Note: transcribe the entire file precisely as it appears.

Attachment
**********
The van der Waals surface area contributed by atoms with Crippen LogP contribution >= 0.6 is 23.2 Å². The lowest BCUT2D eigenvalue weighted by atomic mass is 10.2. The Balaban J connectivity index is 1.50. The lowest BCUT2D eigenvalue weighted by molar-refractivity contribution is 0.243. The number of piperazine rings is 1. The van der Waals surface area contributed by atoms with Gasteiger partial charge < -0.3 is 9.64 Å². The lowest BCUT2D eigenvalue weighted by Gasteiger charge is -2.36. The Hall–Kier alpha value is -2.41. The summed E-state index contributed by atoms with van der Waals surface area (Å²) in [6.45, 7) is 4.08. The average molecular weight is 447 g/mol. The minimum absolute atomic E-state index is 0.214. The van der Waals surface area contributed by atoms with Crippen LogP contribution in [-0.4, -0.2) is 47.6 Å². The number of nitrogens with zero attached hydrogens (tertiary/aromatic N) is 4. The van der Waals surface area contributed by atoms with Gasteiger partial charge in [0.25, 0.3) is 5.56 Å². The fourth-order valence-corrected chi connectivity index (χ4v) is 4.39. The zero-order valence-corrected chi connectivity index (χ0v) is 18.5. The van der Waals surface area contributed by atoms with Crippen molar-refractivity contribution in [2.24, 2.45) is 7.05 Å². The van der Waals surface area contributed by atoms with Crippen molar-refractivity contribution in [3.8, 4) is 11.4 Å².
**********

The van der Waals surface area contributed by atoms with Crippen LogP contribution >= 0.6 is 23.2 Å². The lowest BCUT2D eigenvalue weighted by atomic mass is 10.2. The Balaban J connectivity index is 1.50. The lowest BCUT2D eigenvalue weighted by molar-refractivity contribution is 0.243. The number of piperazine rings is 1. The van der Waals surface area contributed by atoms with Gasteiger partial charge < -0.3 is 9.64 Å². The lowest BCUT2D eigenvalue weighted by Gasteiger charge is -2.36. The Hall–Kier alpha value is -2.41. The summed E-state index contributed by atoms with van der Waals surface area (Å²) in [6.45, 7) is 4.08. The average molecular weight is 447 g/mol. The minimum absolute atomic E-state index is 0.214. The van der Waals surface area contributed by atoms with Crippen LogP contribution in [-0.4, -0.2) is 47.6 Å². The number of nitrogens with zero attached hydrogens (tertiary/aromatic N) is 4. The van der Waals surface area contributed by atoms with Gasteiger partial charge in [0.25, 0.3) is 5.56 Å². The fourth-order valence-corrected chi connectivity index (χ4v) is 4.39. The zero-order valence-corrected chi connectivity index (χ0v) is 18.5. The van der Waals surface area contributed by atoms with Crippen molar-refractivity contribution in [2.24, 2.45) is 7.05 Å². The van der Waals surface area contributed by atoms with Crippen molar-refractivity contribution in [3.8, 4) is 11.4 Å².